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23 May 2006 : Column 443WH—continued

The hon. Gentleman referred specifically and at some length to British Gas and its decision no longer to provide bills in the medium of Welsh to its business customers. We accept that private businesses have the right to make changes to their services on commercial grounds. However, it is disappointing when a prominent organisation such as British Gas takes such a decision. The company has informed my officials that it will continue to provide a bilingual service to all domestic customers who wish to communicate through the medium of Welsh. It has a voluntary Welsh language scheme, agreed by the Welsh Language Board, and a dedicated Welsh call centre based in Cardiff. However, this move is disappointing, and my right hon. Friend the Secretary of State intends to raise the matter with the company. I understand that Alun
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Pugh, the Welsh Assembly Government Minister with responsibility for promoting use of the Welsh language, plans to do the same.

Hywel Williams: I welcome the Minister’s words about the Government’s stance on the issue. How does he respond to the point in the letter from British Gas that it is only through compulsion—through a change in legislation—that it would consider moving back to a Welsh language service for its customers?

Nick Ainger: That is one of the issues that my right hon. Friend the Secretary of State will discuss with British Gas. As the hon. Gentleman said in his contribution, a significant number of companies are in exactly the same position as British Gas but continue to provide that service, and I hope that British Gas will seriously reconsider its decision. It is not justified, and we shall make our view clear.

There are several other examples not raised by the hon. Gentleman; for example, the Football Association of Wales. It is worth putting it on record that Alun Pugh, the Minister who has responsibility in this area, has urged it seriously to reconsider its policy.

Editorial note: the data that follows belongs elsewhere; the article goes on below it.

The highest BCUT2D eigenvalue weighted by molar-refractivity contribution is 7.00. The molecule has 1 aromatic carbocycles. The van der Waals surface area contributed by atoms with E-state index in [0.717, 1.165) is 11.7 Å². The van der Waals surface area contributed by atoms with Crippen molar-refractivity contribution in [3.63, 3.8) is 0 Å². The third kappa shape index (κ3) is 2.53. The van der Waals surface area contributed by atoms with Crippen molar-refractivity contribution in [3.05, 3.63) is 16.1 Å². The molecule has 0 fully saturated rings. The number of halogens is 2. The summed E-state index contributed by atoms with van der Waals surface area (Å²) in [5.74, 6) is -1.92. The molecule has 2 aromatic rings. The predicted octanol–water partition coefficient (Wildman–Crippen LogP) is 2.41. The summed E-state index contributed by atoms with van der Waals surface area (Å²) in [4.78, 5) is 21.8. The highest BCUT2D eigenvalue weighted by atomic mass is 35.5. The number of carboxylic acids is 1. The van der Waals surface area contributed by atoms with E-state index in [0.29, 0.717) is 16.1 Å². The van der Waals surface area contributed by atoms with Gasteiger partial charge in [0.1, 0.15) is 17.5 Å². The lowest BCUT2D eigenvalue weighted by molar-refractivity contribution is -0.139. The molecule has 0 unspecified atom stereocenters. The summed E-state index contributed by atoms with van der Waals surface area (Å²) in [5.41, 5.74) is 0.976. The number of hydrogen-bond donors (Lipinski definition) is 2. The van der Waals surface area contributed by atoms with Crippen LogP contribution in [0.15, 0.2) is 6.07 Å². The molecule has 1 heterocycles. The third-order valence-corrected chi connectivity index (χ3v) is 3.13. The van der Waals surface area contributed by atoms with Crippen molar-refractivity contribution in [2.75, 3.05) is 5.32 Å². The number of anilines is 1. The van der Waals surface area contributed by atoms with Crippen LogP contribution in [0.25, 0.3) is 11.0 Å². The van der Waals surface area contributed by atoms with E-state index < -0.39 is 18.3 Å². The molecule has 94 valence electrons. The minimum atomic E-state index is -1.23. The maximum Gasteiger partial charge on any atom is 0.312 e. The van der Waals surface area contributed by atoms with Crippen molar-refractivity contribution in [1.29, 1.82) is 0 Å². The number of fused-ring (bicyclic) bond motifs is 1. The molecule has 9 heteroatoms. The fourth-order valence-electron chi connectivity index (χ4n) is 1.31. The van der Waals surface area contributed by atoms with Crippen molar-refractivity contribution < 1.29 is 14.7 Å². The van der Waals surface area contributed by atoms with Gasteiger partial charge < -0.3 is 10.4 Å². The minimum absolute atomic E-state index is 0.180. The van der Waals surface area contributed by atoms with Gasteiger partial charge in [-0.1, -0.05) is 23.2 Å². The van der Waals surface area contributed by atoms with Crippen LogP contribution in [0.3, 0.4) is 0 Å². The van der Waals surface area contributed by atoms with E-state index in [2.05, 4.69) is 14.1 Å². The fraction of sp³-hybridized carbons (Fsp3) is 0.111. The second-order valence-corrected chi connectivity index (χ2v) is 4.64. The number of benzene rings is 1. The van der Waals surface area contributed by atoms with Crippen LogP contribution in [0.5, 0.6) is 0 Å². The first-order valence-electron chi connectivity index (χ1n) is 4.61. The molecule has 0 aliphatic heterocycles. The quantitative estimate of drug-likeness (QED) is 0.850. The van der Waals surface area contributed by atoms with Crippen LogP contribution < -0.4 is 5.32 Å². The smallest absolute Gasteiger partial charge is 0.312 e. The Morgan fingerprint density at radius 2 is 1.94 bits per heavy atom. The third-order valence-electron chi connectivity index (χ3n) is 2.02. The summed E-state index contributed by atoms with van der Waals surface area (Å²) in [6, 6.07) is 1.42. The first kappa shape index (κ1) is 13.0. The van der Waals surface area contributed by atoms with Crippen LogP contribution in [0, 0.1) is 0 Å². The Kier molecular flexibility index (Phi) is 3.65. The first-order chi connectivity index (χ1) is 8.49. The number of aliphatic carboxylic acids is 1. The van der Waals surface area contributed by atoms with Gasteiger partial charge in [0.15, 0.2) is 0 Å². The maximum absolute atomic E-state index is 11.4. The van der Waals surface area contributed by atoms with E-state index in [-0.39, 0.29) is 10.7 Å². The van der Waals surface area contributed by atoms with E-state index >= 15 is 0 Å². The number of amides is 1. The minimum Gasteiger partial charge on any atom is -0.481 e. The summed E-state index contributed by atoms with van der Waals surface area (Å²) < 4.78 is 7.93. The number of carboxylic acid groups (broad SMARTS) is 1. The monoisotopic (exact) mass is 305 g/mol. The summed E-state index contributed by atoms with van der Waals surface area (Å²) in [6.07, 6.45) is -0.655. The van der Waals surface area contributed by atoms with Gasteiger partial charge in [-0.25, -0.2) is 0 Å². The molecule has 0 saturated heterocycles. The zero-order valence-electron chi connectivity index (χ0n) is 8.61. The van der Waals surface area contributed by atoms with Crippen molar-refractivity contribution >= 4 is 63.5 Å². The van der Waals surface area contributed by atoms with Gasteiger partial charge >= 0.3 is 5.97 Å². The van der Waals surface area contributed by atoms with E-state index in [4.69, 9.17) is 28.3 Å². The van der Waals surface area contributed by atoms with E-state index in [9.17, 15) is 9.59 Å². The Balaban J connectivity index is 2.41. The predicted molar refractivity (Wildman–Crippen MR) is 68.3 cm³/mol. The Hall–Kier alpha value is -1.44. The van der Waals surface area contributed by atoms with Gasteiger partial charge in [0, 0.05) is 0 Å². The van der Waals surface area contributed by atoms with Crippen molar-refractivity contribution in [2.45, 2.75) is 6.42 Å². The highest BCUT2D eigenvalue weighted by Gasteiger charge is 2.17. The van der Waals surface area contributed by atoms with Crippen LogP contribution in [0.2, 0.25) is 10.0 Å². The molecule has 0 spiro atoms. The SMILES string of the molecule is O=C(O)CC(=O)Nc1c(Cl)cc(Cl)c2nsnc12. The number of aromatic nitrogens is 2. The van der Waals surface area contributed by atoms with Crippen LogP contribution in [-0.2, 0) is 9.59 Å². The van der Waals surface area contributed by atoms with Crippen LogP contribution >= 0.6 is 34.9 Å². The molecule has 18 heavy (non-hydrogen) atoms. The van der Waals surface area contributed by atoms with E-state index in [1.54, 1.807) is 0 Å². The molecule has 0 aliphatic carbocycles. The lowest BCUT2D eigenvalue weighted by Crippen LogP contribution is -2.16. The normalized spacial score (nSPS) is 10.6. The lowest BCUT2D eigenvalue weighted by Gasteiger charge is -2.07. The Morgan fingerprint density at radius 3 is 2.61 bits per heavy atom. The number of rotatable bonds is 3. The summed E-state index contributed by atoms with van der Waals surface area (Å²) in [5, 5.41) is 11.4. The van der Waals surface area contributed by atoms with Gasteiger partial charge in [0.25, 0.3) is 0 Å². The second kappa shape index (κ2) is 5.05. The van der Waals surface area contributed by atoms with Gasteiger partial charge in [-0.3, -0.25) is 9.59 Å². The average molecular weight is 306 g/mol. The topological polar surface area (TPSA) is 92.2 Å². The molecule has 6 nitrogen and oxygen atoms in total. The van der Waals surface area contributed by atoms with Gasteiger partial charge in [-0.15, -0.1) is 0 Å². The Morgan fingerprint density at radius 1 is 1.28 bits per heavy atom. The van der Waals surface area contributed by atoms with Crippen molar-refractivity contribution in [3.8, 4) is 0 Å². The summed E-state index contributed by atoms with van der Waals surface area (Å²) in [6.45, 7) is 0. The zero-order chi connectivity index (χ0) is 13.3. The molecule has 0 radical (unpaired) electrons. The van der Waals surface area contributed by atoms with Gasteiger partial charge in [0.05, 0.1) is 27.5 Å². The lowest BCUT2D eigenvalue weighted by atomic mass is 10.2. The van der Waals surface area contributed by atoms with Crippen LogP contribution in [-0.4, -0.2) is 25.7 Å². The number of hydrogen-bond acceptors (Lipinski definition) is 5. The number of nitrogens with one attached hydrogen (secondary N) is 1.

The decision of British Gas, which is extremely disappointing, is an example of the challenges that we face. However, such cases do not necessarily justify or demand sweeping new legislation that compels organisations to provide services in Welsh. They demand greater co-operation, understanding and determination on behalf of us all to promote the use of the language. The Welsh Assembly Government have set out clearly their desire to create a fully bilingual Wales in which use of the Welsh language sits comfortably with the day-to-day functions of life.

The Welsh Assembly Government have outlined their policies in “Iaith Pawb”, their national action plan for a bilingual Wales. It sets out how the Welsh Assembly Government will set about raising awareness of the language and encouraging more and more people to speak, learn and use it. The scheme will also ensure that Welsh language considerations are mainstreamed into other Welsh Assembly Government policies. That is a welcome move that I am sure will bring considerable benefits to the language.

Iaith Pawb has set a target of increasing the number of people able to speak Welsh by five percentage points by 2011. That will be an increase on the 2001 census figures, from 20.8 to 25.8 per cent. That is ambitious, but underpins the determination of the Welsh Assembly Government to secure the future of the Welsh language. Fforwm Iaith, which is a programme of public meetings and consultations taking place throughout Wales, has demonstrated further the desire to create a language policy that has the buy-in of all the people of Wales. It is no good having the ideas but not backing them up with resources. The Welsh Assembly Government have put their money where their mouth is and invested more than £28 million extra in the Welsh language since 2003.

It is not just in large-scale programmes of work such as Iaith Pawb that the Welsh Assembly Government are making progress, however. The UK Government are determined to promote the language. Nine Departments now have Welsh language schemes: the Department for
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Environment, Food and Rural Affairs, the Department of Trade and Industry, the Department for Transport, the Department for Education and Skills, the Department for Work and Pensions, the Home Office, the Office for National Statistics, the Ministry of Defence and the Wales Office. Another three Departments—the Department for Constitutional Affairs, the Department for Culture, Media and Sport and Her Majesty’s Revenue and Customs—are in the process of preparing those schemes in consultation with the Welsh Language Board.

We have announced that Welsh will appear for the first time on UK passports from this year. The Home Office has also demonstrated its commitment by introducing Welsh into the swearing of oaths and affirmations in citizenship ceremonies. Some of those commitments vary in size, but they are all significant.